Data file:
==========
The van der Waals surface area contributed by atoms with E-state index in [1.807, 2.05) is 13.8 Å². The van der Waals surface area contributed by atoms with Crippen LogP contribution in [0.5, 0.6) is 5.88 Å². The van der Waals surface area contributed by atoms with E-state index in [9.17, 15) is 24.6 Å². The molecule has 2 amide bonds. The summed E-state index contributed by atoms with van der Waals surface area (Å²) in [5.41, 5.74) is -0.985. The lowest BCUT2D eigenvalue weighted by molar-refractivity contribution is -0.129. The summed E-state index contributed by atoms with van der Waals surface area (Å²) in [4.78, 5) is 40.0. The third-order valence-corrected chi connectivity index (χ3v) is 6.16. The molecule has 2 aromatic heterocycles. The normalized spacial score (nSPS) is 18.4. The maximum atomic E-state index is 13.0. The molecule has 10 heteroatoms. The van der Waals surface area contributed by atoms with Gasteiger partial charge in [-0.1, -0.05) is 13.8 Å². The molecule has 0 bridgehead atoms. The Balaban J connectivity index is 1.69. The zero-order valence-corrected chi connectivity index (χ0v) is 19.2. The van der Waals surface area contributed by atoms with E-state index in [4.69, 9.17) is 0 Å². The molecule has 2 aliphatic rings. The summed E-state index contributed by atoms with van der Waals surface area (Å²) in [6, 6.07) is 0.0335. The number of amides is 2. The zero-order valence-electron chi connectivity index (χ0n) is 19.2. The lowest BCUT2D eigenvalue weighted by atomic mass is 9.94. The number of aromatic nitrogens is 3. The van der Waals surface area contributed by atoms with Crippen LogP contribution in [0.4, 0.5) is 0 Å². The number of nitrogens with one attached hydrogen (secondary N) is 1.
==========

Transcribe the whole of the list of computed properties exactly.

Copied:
The van der Waals surface area contributed by atoms with E-state index in [1.807, 2.05) is 13.8 Å². The van der Waals surface area contributed by atoms with Crippen LogP contribution in [0.5, 0.6) is 5.88 Å². The van der Waals surface area contributed by atoms with E-state index in [9.17, 15) is 24.6 Å². The molecule has 2 amide bonds. The summed E-state index contributed by atoms with van der Waals surface area (Å²) in [5.41, 5.74) is -0.985. The lowest BCUT2D eigenvalue weighted by molar-refractivity contribution is -0.129. The summed E-state index contributed by atoms with van der Waals surface area (Å²) in [4.78, 5) is 40.0. The third-order valence-corrected chi connectivity index (χ3v) is 6.16. The molecule has 2 aromatic heterocycles. The normalized spacial score (nSPS) is 18.4. The maximum atomic E-state index is 13.0. The molecule has 10 heteroatoms. The van der Waals surface area contributed by atoms with Gasteiger partial charge in [-0.1, -0.05) is 13.8 Å². The molecule has 0 bridgehead atoms. The Balaban J connectivity index is 1.69. The zero-order valence-corrected chi connectivity index (χ0v) is 19.2. The van der Waals surface area contributed by atoms with E-state index in [4.69, 9.17) is 0 Å². The molecule has 2 aliphatic rings. The summed E-state index contributed by atoms with van der Waals surface area (Å²) in [6, 6.07) is 0.0335. The number of amides is 2. The zero-order valence-electron chi connectivity index (χ0n) is 19.2. The lowest BCUT2D eigenvalue weighted by atomic mass is 9.94. The number of aromatic nitrogens is 3. The van der Waals surface area contributed by atoms with Crippen LogP contribution in [0.4, 0.5) is 0 Å². The number of nitrogens with one attached hydrogen (secondary N) is 1.